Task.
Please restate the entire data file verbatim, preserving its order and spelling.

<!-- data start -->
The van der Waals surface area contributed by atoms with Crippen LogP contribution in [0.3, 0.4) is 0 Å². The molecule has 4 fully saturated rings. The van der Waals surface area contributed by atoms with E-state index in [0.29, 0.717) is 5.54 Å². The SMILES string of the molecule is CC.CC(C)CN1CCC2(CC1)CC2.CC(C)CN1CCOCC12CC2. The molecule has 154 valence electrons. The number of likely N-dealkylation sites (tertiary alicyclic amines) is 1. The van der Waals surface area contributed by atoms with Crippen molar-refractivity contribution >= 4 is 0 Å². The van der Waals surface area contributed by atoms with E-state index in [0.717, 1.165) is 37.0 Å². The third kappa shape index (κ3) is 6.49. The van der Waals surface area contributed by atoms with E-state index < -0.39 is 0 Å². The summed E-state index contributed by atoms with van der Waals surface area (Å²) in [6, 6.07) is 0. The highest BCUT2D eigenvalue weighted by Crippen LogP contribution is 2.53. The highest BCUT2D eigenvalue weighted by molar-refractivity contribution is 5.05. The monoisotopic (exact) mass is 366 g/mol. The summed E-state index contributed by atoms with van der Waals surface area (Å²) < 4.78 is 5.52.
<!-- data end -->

The van der Waals surface area contributed by atoms with Crippen LogP contribution in [0.3, 0.4) is 0 Å². The molecule has 4 fully saturated rings. The van der Waals surface area contributed by atoms with E-state index in [0.29, 0.717) is 5.54 Å². The SMILES string of the molecule is CC.CC(C)CN1CCC2(CC1)CC2.CC(C)CN1CCOCC12CC2. The molecule has 154 valence electrons. The number of likely N-dealkylation sites (tertiary alicyclic amines) is 1. The van der Waals surface area contributed by atoms with Crippen molar-refractivity contribution >= 4 is 0 Å². The van der Waals surface area contributed by atoms with E-state index in [0.717, 1.165) is 37.0 Å². The third kappa shape index (κ3) is 6.49. The van der Waals surface area contributed by atoms with E-state index < -0.39 is 0 Å². The summed E-state index contributed by atoms with van der Waals surface area (Å²) in [6, 6.07) is 0. The highest BCUT2D eigenvalue weighted by Crippen LogP contribution is 2.53. The highest BCUT2D eigenvalue weighted by molar-refractivity contribution is 5.05. The monoisotopic (exact) mass is 366 g/mol. The summed E-state index contributed by atoms with van der Waals surface area (Å²) < 4.78 is 5.52.